How to Manage the 50/50 State

Introduction

During deploys, we add new instances before shutting down old ones, so both new and old instances are serving requests for at least 15 minutes. This is called the 50/50 state and requires careful management when changing code that is used across instances.

You can test the 50/50 state locally by loading a page on your new branch, killing the server, checking out main, restarting the server, and then clicking on a link on the page (new instance), which will load the next action on main (old instance). For more complex changes, you may want to test in the 50/50 state in a lower environment.

The cases described below sound similar, but each situation has its own considerations.

Database changes

Add a table or field

  • Deploy 1: Add the migration, write to the new table/field. Optionally add a rake task to update existing data.
  • After deploy (optional): Run the rake task to update existing data.
  • Deploy 2: Read from the table/field

Remove a table or field

  • Deploy 1: Remove all reads in the code
  • Deploy 2: Remove all writes in the code
  • Deploy 3: Remove the table/field

Persistent data structures in redis

When adding, removing, or renaming fields from a data structure that is persisted in redis, such as user_session, idv_session, or document_capture_session, it could be saved from a new instance and read by an old one, or vice versa.

Add a field

  • Deploy 1: Add the field and write to it
  • Deploy 2: Read from the field

Remove a field

  • Deploy 1: Remove everywhere that reads the field
  • Deploy 2: Remove all writes to the field
  • Deploy 3: Remove the field

Rename a field

  • Deploy 1: Add the new name. Write to the new name everywhere the old name is written. Read from both fields with new_name || old_name
  • Deploy 2: Remove references to the old name

Jobs

Job requests could be enqueued by a new instance and picked up by an old one, or vice versa. When an argument is added or removed to #perform, it causes 500 errors with ArgumentError if the argument is not optional.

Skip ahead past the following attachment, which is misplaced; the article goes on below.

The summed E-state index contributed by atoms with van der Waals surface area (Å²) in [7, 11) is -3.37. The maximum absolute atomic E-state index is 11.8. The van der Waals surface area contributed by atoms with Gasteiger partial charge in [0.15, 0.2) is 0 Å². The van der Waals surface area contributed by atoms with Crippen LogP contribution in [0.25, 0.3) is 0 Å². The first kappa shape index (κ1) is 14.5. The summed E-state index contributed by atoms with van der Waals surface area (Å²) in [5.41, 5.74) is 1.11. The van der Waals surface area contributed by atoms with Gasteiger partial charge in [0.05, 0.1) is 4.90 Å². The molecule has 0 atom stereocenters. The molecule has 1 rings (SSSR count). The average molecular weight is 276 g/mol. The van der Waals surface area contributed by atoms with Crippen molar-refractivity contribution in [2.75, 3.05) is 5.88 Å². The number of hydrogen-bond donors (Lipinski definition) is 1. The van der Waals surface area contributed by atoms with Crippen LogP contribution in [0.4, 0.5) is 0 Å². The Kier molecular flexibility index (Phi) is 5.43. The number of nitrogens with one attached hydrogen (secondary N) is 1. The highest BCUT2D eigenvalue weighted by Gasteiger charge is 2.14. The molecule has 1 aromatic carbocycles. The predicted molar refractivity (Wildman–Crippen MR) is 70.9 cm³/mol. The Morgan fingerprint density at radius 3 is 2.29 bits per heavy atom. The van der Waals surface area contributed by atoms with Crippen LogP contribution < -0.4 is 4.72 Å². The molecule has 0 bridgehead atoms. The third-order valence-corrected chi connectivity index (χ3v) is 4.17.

Add an argument to a job #perform method

  • Deploy 1: Add the argument with a default value (usually nil)
  • Either in Deploy 1 or 2: Use the argument within the #perform method and gracefully handle the default value. It is easier to test when calling #perform in the PR for Deploy 2.
  • Deploy 2: Use the argument when calling #perform
  • Deploy 3 (optional): Make the argument required

Remove an argument from a job #perform method

  • Deploy 1: Remove all uses of the argument within the job, and add a default value
  • Deploy 2: Remove the argument in calls to the job (can be combined with the first deploy if there was already a default value)
  • Deploy 3: Remove the argument

Add a new job

  • Deploy 1: Add the new job
  • Recommended: Test the job in lower environments, and then log in and run it on a production instance
  • Deploy 2: Schedule the job to run, start enqueueing jobs

Routes

When adding or changing a route, a new instance could serve a route to an old instance, which would not recognize it.

When deleting a route, an old instance could request the route, and a new instance would not recognize it. Additionally, users might have bookmarked the route.

Add a route

  • Deploy 1: Add the fully functional route and controller action
  • Deploy 2: Link and redirect to the route as needed

Delete a route

  • Deploy 1: Remove all links and redirects to the route
  • Deploy 2: Change the route to a redirect if possible to avoid user 404s from browser history or bookmarks.
  • Deploy 3: 2-4 weeks later, check production.log request logs and remove the deprecated route.